The Public Interest

Black Philadelphia, then and now

Roger Lane

Summer 1992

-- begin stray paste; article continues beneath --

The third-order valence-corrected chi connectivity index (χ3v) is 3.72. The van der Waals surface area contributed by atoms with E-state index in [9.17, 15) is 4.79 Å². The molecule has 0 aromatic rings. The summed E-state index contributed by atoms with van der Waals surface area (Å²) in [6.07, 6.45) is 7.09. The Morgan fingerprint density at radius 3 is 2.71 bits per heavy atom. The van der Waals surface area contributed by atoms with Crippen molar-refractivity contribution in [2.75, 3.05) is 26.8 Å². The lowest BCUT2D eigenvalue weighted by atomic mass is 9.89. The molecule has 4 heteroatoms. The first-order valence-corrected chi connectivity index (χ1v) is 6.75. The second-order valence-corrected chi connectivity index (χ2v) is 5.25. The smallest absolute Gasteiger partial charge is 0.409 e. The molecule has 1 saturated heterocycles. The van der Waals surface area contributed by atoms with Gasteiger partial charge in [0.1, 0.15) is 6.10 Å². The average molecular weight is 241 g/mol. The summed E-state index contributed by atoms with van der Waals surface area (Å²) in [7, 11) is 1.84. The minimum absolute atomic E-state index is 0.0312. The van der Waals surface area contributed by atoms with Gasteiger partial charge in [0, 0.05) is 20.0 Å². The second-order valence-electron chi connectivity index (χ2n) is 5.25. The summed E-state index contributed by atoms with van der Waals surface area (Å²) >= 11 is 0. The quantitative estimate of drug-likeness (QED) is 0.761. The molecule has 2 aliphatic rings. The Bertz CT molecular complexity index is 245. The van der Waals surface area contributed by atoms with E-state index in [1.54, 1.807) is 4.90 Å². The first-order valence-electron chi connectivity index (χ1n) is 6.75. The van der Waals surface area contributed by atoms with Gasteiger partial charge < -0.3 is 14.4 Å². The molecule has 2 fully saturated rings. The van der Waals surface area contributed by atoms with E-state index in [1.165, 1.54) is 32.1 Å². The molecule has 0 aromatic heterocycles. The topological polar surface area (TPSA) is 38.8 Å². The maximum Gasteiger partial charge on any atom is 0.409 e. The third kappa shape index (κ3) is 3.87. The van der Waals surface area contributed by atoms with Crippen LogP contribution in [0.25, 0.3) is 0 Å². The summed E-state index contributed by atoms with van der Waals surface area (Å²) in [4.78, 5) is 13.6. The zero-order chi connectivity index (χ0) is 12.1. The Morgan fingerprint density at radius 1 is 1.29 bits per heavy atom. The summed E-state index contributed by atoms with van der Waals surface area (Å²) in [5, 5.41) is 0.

WE ARE NO longer sure what to call the black “underclass,” but we know by any name that it exists. Its features are universally familiar: weak connections with the world of productive work, little education, social and geographic isolation, family instability, high rates of crime, drug addiction, and dependency. But if we can agree on these defining features—and that all have been worsening over the past generation—there is no such agreement about their causes. Some stress racial discrimination, others government policy, economic change, or a distinctive “culture of poverty.” One of the few things common to the whole argument is a failure to begin at the beginning, to look at the history of urban black America for an explanation of its current situation and prospects. I hope here to clarify the debate through a look at that history, principally but not exclusively through the experience of a single city, Philadelphia. 

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